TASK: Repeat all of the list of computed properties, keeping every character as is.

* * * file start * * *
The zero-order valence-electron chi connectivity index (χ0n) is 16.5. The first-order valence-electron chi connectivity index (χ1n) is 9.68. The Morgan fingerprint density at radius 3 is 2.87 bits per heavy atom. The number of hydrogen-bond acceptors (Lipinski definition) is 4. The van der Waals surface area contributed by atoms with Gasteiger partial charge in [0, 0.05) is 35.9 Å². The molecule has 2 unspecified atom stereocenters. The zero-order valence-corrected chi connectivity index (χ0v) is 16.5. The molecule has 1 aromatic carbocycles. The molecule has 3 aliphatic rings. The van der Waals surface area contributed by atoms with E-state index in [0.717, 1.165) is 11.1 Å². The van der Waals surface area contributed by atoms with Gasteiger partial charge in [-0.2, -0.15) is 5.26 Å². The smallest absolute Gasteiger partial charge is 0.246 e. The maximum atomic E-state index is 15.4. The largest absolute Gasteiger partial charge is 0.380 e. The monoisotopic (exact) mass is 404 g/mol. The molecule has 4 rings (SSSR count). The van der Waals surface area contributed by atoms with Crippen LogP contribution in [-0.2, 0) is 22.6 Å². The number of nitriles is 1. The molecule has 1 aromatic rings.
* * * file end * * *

The zero-order valence-electron chi connectivity index (χ0n) is 16.5. The first-order valence-electron chi connectivity index (χ1n) is 9.68. The Morgan fingerprint density at radius 3 is 2.87 bits per heavy atom. The number of hydrogen-bond acceptors (Lipinski definition) is 4. The van der Waals surface area contributed by atoms with Gasteiger partial charge in [0, 0.05) is 35.9 Å². The molecule has 2 unspecified atom stereocenters. The zero-order valence-corrected chi connectivity index (χ0v) is 16.5. The molecule has 1 aromatic carbocycles. The molecule has 3 aliphatic rings. The van der Waals surface area contributed by atoms with E-state index in [0.717, 1.165) is 11.1 Å². The van der Waals surface area contributed by atoms with Gasteiger partial charge in [-0.2, -0.15) is 5.26 Å². The smallest absolute Gasteiger partial charge is 0.246 e. The maximum atomic E-state index is 15.4. The largest absolute Gasteiger partial charge is 0.380 e. The monoisotopic (exact) mass is 404 g/mol. The molecule has 4 rings (SSSR count). The van der Waals surface area contributed by atoms with Crippen LogP contribution in [-0.2, 0) is 22.6 Å². The number of nitriles is 1. The molecule has 1 aromatic rings.